WASHINGTON — Intelligence agencies intercepted communications last year and this year between the military psychiatrist accused of shooting to death 13 people at Fort Hood, Texas, and a radical cleric in Yemen known for his incendiary anti-American teachings.
But the federal authorities dropped an inquiry after deciding the messages from Maj. Nidal Malik Hasan warranted no further action, government officials said Monday.
Hasan's 10 to 20 messages to Anwar al-Awlaki, once a spiritual leader at a mosque in suburban Virginia where Hasan worshiped, indicate that the troubled military psychiatrist came to the attention of the authorities long before Thursday's shooting rampage at Fort Hood, but left him in his post.
Counterterrorism and military officials said Monday night that the communications, first intercepted in December as part of an unrelated investigation, were consistent with research Hasan was then conducting at Walter Reed Army Medical Center in Washington on post-traumatic stress disorder.
"There was no indication that Maj. Hasan was planning an imminent attack at all, or that he was directed to do anything," one senior investigator told the New York Times. He and the other officials spoke on the condition of anonymity, saying the case was under investigation.
The Departments of Defense and Justice said Hasan would be tried in a military court, an indication they believe he acted alone.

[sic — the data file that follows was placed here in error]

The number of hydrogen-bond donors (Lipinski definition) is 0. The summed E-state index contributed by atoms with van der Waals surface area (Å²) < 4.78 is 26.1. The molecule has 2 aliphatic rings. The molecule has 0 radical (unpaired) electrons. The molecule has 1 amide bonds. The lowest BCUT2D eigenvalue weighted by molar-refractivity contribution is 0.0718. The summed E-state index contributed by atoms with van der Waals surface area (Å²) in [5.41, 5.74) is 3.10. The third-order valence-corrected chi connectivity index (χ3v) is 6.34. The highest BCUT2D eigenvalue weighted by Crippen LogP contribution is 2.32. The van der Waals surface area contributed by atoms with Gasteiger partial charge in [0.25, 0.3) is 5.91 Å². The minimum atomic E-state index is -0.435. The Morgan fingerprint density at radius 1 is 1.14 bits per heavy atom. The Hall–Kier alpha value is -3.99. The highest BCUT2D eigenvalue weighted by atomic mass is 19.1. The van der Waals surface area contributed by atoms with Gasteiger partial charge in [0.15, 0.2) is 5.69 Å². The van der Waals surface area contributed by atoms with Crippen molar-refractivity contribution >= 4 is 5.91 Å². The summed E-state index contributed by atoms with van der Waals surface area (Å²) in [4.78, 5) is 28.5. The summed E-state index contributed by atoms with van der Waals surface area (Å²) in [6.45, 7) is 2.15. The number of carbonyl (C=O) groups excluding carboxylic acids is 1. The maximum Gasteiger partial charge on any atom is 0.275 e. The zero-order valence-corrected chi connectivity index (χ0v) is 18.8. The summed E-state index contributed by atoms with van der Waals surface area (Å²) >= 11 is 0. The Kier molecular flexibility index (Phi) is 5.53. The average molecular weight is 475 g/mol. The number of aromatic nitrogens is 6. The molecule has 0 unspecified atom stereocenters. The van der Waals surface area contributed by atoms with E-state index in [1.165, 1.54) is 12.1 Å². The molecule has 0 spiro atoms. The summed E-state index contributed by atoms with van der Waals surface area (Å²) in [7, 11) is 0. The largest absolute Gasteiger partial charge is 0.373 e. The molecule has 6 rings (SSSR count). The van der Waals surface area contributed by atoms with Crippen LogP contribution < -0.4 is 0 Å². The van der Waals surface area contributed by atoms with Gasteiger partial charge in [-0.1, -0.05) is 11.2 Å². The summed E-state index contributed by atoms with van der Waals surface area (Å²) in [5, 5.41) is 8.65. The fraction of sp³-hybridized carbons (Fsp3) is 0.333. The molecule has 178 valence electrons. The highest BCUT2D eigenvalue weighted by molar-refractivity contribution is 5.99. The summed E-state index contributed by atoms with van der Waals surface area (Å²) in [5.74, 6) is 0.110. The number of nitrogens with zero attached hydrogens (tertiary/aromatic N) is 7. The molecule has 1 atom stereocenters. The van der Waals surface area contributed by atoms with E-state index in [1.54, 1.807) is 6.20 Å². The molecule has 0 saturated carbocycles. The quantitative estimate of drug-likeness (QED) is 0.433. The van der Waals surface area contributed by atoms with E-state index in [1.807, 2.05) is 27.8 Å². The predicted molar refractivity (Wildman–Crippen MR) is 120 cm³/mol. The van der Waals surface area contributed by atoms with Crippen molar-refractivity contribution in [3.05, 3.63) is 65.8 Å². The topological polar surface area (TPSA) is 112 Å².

The communications, however, provide the first indication Hasan was in direct communication with anyone who espoused militant views. On Monday, Awlaki praised Hasan on his Web site, saying that he "did the right thing" in attacking soldiers preparing to deploy to Afghanistan and Iraq.
Hasan, who was shot by a police officer and is at Brooke Army Medical Center in San Antonio, has regained consciousness and is able to talk, though he declined on Sunday to speak to federal investigators about the shootings.
Many questions remain about his state of mind, though another revelation Monday added to the complexity of his character. The general manager of a strip club about a quarter of a mile from the mosque where Hasan prayed five times a day, and next door to the gun shop where he bought the pistol used in the shootings, said Hasan was a customer. Matthew Jones said Hasan had been in the Starz strip club at least three times in the last month. "He's been here, yes," Jones said, confirming a report that first appeared on Fox News. Jones said that sometimes Hasan stayed for six or seven hours and paid for lap dances in a private room.
The imam with whom Hasan made contact is a U.S. citizen born in New Mexico to Yemeni parents. He wrote Monday on his English-language Web site that Hasan was "a hero." The cleric said, "He is a man of conscience who could not bear living the contradiction of being a Muslim and serving in an army that is fighting against his own people."
At Fort Hood, the Army constructed giant walls of gray containers around the headquarters of III Corps in advance of a memorial service today. President Barack Obama and wife Michelle are expected to attend. Fifteen people remained hospitalized with gunshot wounds, and eight of those were in intensive care. An additional 27 soldiers wounded were recovering and will attend the ceremony.